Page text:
Thursday, April 24, 2014
Plant Research In Southern BC
Written For Northern Gardeners Almanac by Melanie J Watts
There were native, white flowered saskatoon berry shrubs (Amelanchier alnifolia), and yellow daisy like flowering plants (Balsamorhiza sagittata) growing in the hedgerows on the side of the highway.
Saskatoon berries are hardy into zone 2. Domestic varieties with bigger berries are available but transplanting native species into your garden, like I did when I lived on the farm, is easy and cheaper. I have happy memories of picking saskatoon berries with my young family. Saskatoon berries taste great made into jam or added to pancakes and cakes.
Balsamorhiza sagittata has similar flowers to the many species of Arnica, native to northern BC.
Although unlike Arnica Balsamorhiza sagittata grows in dry sandy soil and its leaves are bigger, silvery coloured on the underside and covered in fine hairs.
Every yard, along the highway, seemed to have a yellow Forsythia, growing like a beacon of sunshine in their garden. I love these shrubs. I finally got one for my garden, now I live in zone 3, it's the outside limit Forsythia will survive.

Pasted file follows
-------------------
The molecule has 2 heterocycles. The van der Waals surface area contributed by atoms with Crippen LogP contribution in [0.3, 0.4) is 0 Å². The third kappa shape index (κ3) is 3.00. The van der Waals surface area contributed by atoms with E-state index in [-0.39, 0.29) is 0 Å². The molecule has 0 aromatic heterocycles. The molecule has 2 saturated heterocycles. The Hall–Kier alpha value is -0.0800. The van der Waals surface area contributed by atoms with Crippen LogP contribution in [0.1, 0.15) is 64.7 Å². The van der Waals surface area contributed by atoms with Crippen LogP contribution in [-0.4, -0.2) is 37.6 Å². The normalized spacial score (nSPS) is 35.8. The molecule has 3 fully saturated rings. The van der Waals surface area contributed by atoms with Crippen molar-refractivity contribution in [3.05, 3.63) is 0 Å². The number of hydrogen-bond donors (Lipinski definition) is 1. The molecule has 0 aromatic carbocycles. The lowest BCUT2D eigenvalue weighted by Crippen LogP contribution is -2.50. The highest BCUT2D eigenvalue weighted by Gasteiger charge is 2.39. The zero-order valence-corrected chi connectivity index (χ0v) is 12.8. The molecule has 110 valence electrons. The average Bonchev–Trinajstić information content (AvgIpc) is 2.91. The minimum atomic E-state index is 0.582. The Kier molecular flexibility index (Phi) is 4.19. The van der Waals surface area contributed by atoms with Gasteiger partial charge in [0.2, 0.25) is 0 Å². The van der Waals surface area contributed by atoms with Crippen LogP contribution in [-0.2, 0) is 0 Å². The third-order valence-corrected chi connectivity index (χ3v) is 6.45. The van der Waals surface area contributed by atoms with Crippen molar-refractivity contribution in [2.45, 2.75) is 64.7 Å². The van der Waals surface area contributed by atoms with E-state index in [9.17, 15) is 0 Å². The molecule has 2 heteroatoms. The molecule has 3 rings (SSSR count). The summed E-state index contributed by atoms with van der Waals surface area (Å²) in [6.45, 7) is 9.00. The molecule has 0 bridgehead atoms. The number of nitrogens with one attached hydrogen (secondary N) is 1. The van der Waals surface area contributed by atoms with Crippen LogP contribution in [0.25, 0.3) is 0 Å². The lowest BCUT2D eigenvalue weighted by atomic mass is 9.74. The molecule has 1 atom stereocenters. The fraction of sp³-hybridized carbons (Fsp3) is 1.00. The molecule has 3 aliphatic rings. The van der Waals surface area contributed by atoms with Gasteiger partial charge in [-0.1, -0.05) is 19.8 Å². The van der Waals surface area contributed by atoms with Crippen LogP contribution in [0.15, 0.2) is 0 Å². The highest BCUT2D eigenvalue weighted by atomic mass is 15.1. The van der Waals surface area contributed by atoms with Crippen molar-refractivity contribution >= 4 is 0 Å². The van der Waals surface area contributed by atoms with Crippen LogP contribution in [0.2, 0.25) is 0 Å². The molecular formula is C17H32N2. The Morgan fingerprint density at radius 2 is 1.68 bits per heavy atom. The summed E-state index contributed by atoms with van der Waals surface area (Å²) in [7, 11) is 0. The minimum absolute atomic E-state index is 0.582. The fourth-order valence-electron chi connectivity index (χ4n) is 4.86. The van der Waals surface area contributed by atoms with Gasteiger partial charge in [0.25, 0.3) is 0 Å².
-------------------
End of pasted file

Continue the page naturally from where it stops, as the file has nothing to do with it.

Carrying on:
Most Wineries in the Okanagan don't open until 10:00 AM or even as late as 11:00 AM. To kill time we went for a hike in the hills behind the town of Oliver.
I was ecstatic when I discovered the first patch of cactus, (Opuntia fragilis). However, it wasn't long until the fleshy pads detached themselves from the plants embedding their long spines into our shoes, the hems of our pants and our ankles. It was a painful moment until we managed to pull them off. I collected some of the bigger pads, wrapping them in a handkerchief, to bring home for my garden succulent collection.
I already have an Opuntia fragilis plant, I purchased from a nursery, if only I had known it was so easy to get it from the wild, growing in my garden. It's hardy into zone 2.
these plants. I didn't know it flowered either.
At first glance I thought this familiar looking plant was a lily, something like Erythronium revolutum. After coming home and looking it up I realized its leaves were wrong and so was the habitat where it was growing. Eventually the knowledge in my brain sifted to the surface and in a lightbulb moment I thought of the shooting star (Dodecatheon) that I used to grow in my zone 2 garden on the farm.
Further research confirmed it was indeed Dodecatheon pulchellum.
It was depressing to come home to my still mostly snow filled garden.
Except, there was this lone, beautiful, tiny snow crocus blooming on a south facing slope where the snow had melted.